"Well, how goes it?" and, "What do you know?"-
well-known preliminaries to modern conversation,
especially between members of the male sex.
I was not eavesdropping, but could not fail to over-
hear their talk which gradually drifted toward that
much-discussed subject, citrus advertising. The dis-
cussion was long and heated, one grower being for the
advertising program and the other, against. The
points raised both for and against are too numerous
to mention here, but suggestions finally were made
that drinks were in order, and I followed the two dis-
putants to the drug store bar.
"Well, what will you have?" said Mr. Against the
"I'll have a limeade," said Mr. For the Program.
"We have no limes," said the drink vender.
"Then give me lemonade."
"We are all out of lemons."
"Well, have you any orange or grapefruit juice?"
"No, we don't have either one."
"Then what kind of drink do you have to offer a
good Florida cracker?"
"Can give you a glass of tomato juice."
"There," said my advertising friend, "is the
answer to all our discussion. We are being offered
tomato juice in a citrus center drug store because of
the advertising that has been done and that has speed-
ily and effectively placed tomato juice among the
most extensively sold food and drink products of the
"Today your oranges and grapefruit and mine are
competing for a place in the market against tomato
juice and the many other drinks advertised so exten-
sively that are being offered the American public.
The only hope of the citrus industry is to advertise
the superior, health-giving qualities and palatability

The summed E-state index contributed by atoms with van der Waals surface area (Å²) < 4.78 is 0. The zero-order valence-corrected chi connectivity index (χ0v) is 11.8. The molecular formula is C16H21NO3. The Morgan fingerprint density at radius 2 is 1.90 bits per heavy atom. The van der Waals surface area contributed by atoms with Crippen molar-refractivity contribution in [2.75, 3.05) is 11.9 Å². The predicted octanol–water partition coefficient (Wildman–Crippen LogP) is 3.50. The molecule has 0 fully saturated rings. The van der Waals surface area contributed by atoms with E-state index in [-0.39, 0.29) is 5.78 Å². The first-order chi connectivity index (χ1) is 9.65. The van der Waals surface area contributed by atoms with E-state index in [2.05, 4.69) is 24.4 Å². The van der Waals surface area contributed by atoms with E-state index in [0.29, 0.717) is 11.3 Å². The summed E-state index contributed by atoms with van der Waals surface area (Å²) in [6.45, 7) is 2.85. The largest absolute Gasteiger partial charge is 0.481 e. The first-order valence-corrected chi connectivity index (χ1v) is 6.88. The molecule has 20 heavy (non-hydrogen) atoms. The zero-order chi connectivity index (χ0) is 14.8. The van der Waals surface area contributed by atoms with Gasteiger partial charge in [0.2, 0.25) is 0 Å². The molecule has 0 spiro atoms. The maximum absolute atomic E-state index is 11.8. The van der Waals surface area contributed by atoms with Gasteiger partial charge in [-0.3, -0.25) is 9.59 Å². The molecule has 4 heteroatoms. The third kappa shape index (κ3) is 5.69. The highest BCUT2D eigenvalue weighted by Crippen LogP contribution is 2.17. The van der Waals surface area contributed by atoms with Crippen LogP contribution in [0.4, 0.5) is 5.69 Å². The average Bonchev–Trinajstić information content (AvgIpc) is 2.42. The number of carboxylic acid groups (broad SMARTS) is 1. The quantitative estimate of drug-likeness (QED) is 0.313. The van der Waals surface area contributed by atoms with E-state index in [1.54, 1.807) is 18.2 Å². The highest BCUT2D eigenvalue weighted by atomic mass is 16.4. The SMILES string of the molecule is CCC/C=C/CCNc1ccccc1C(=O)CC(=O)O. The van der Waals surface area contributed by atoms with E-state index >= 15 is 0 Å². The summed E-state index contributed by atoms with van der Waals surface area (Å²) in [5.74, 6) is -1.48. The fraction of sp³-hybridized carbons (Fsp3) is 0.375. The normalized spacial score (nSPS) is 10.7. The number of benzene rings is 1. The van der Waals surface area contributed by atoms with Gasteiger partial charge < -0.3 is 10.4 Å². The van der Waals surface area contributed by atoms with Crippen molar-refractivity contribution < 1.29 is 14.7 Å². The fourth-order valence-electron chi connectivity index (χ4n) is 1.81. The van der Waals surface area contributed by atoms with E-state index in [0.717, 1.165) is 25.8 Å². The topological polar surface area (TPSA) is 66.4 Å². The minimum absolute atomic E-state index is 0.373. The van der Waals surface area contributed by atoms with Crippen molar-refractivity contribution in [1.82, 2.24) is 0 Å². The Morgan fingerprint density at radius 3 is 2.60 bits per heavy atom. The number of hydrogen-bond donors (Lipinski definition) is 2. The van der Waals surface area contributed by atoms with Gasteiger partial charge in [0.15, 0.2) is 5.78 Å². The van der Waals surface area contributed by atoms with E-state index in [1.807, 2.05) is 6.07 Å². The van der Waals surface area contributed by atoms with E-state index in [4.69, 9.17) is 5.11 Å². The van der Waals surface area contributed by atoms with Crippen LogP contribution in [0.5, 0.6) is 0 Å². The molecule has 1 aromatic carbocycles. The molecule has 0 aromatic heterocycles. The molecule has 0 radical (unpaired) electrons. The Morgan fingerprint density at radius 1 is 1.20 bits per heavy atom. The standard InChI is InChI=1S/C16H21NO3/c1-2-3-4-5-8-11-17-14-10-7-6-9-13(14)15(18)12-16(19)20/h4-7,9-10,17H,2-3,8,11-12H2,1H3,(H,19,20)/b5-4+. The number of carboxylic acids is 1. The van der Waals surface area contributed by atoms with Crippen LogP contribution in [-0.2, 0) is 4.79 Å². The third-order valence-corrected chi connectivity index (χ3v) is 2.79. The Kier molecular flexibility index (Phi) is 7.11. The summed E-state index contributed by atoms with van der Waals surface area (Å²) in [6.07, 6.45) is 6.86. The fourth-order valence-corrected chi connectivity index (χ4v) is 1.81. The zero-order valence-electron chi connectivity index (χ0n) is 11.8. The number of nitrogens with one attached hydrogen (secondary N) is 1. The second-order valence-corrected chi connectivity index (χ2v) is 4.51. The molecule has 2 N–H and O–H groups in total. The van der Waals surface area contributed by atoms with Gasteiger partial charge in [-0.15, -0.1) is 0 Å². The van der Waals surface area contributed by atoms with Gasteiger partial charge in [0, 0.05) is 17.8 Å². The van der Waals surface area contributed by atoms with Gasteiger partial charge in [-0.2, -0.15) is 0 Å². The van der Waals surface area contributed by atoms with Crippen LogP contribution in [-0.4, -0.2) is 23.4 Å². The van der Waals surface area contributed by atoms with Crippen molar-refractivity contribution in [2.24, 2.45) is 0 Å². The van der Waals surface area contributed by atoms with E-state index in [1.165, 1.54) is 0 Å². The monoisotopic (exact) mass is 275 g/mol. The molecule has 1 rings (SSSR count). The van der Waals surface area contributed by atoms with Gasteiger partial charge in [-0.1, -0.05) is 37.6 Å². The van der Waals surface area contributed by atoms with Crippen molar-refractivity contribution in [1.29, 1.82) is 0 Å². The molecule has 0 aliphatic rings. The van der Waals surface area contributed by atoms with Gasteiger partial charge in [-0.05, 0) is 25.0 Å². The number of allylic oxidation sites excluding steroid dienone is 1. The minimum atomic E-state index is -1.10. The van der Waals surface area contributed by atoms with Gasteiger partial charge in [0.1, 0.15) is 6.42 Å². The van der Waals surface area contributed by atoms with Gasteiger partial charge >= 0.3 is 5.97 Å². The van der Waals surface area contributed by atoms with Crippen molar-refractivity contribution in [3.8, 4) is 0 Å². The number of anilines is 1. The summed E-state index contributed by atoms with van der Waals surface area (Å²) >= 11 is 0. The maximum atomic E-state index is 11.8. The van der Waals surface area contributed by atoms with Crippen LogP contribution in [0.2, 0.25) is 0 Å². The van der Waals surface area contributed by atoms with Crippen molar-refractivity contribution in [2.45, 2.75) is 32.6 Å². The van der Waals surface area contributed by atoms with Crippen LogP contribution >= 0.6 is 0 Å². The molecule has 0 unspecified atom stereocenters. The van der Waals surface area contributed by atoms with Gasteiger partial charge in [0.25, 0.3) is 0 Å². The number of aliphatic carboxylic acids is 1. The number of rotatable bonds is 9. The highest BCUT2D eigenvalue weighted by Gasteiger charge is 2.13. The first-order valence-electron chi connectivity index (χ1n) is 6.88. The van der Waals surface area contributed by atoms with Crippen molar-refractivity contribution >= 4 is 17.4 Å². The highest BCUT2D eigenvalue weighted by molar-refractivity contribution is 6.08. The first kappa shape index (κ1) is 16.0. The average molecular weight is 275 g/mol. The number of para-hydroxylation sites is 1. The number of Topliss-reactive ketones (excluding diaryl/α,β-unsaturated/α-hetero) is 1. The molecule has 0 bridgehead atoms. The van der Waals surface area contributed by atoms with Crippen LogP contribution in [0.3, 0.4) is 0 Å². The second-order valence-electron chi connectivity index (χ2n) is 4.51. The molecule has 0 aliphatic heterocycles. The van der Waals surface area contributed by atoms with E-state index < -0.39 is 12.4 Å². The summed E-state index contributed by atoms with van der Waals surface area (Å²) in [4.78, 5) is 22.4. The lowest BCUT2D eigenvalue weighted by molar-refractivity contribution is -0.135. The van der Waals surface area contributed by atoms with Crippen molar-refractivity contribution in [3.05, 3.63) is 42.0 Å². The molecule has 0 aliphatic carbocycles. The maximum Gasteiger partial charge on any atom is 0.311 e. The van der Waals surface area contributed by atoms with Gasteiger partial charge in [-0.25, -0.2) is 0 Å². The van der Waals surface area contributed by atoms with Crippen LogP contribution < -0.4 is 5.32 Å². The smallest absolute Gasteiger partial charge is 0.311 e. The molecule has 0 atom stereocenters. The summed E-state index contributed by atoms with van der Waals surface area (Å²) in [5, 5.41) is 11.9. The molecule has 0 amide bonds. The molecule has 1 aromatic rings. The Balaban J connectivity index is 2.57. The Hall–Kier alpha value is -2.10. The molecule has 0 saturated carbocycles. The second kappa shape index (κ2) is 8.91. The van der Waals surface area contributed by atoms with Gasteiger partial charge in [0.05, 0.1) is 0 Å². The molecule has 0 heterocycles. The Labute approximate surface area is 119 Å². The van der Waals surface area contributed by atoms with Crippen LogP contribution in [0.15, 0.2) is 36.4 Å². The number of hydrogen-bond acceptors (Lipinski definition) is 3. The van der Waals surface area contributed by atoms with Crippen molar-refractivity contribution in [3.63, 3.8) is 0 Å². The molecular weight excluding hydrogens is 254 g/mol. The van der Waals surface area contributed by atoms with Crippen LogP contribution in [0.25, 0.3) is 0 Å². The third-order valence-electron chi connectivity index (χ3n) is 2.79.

of citrus juice in order that the citrus grower may
have his rightful share of the dollars that are spent
for fruit and fruit juices."
"You win," said Mr. Against the Program, "the
argument is finished and from now on you can count
me in on the advertising of Florida citrus fruit!"

Page 2



Essentials of Economic Citrus Fertilizing
R. W. RUPRECHT, Chemist
Florida Agricultural Experiment Station

The question now arises as to the source of
materials for your plant food. Among the in-
organic nitrogen or ammonia sources there is
no one source that is sufficiently superior to any
other as to warrant paying a premium for it.
Therefore, I say buy the cheapest one per unit.
that you can get. Some growers seem to have
the impression that the use of nitrate of lime
will neutralize acid soils. This, however, is not
the case. Just because a chemical contains lime
as one of its constituents, it does not mean that
Iit will neutralize acids. It depends on how or
what it is in combination with. In the case of
nitrate of lime, the calcium or lime is in com-
bination with nitric acid. Before it can have
any neutralizing effect the nitric acid or nitrate
Swill have to be used. Then it is true it will have
some neutralizing action but this is so slight as
to be negligible. It is no more a soil acidity
counteractent than is nitrate of soda. The lat-
ter, in our experiments at Lake Alfred, has
Barely kept the soil reaction where it was in
the virgin soil ten years ago. So do not count
Son either of these two salts to overcome the
acidity in your soils. The nitrate of lime does
Supply some readily soluble calcium for your
Streets but it is doubtful whether this is needed
where superphosphate is used as a source of
Sphosphoric acid. In some analyses that we have
made we have not found any more calcium in
Sthe plants fertilized with nitrate of lime than
in those receiving nitrate of soda. In both cases
Ssuperphoshate was used.
Among the organic sources of nitrogen the
lowest price will not necessarily mean the
cheapest or best. In general, in view of the
fact that we do not require an availability test
o in this state, the highest grade or the most read-